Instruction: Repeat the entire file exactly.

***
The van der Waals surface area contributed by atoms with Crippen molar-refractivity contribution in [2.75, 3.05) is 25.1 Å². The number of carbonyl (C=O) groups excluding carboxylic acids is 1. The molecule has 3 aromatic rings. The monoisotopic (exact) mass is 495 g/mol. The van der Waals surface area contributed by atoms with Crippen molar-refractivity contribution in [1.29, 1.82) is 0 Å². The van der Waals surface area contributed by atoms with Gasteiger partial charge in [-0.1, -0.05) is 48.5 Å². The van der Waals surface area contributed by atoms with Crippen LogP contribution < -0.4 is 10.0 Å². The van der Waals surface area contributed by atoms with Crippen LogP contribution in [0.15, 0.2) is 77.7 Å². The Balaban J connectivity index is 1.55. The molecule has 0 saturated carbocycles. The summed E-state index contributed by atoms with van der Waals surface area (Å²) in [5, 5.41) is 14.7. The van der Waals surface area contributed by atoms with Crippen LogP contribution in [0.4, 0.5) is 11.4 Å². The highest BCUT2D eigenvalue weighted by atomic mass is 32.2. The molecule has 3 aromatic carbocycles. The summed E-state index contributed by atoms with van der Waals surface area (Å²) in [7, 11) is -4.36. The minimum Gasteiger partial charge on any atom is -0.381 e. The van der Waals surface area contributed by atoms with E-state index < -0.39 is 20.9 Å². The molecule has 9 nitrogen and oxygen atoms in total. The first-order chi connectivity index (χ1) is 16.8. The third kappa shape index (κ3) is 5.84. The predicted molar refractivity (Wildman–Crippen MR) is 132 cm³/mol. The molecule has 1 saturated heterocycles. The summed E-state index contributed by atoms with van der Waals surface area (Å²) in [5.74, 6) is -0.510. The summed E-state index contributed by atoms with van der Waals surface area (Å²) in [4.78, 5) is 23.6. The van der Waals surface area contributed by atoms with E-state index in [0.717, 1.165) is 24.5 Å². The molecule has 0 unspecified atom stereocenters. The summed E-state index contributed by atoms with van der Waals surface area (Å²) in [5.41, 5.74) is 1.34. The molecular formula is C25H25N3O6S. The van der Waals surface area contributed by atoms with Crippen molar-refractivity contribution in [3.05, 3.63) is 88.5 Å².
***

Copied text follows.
The van der Waals surface area contributed by atoms with Crippen molar-refractivity contribution in [2.75, 3.05) is 25.1 Å². The number of carbonyl (C=O) groups excluding carboxylic acids is 1. The molecule has 3 aromatic rings. The monoisotopic (exact) mass is 495 g/mol. The van der Waals surface area contributed by atoms with Crippen molar-refractivity contribution in [1.29, 1.82) is 0 Å². The van der Waals surface area contributed by atoms with Gasteiger partial charge in [-0.1, -0.05) is 48.5 Å². The van der Waals surface area contributed by atoms with Crippen LogP contribution < -0.4 is 10.0 Å². The van der Waals surface area contributed by atoms with Crippen LogP contribution in [0.15, 0.2) is 77.7 Å². The Balaban J connectivity index is 1.55. The molecule has 0 saturated carbocycles. The summed E-state index contributed by atoms with van der Waals surface area (Å²) in [5, 5.41) is 14.7. The van der Waals surface area contributed by atoms with Crippen LogP contribution in [0.4, 0.5) is 11.4 Å². The highest BCUT2D eigenvalue weighted by atomic mass is 32.2. The molecule has 3 aromatic carbocycles. The summed E-state index contributed by atoms with van der Waals surface area (Å²) in [7, 11) is -4.36. The minimum Gasteiger partial charge on any atom is -0.381 e. The van der Waals surface area contributed by atoms with E-state index < -0.39 is 20.9 Å². The molecule has 9 nitrogen and oxygen atoms in total. The first-order chi connectivity index (χ1) is 16.8. The third kappa shape index (κ3) is 5.84. The predicted molar refractivity (Wildman–Crippen MR) is 132 cm³/mol. The molecule has 1 saturated heterocycles. The summed E-state index contributed by atoms with van der Waals surface area (Å²) in [5.74, 6) is -0.510. The summed E-state index contributed by atoms with van der Waals surface area (Å²) in [4.78, 5) is 23.6. The van der Waals surface area contributed by atoms with E-state index in [0.717, 1.165) is 24.5 Å². The molecule has 0 unspecified atom stereocenters. The summed E-state index contributed by atoms with van der Waals surface area (Å²) in [5.41, 5.74) is 1.34. The molecular formula is C25H25N3O6S. The van der Waals surface area contributed by atoms with Crippen molar-refractivity contribution in [3.05, 3.63) is 88.5 Å².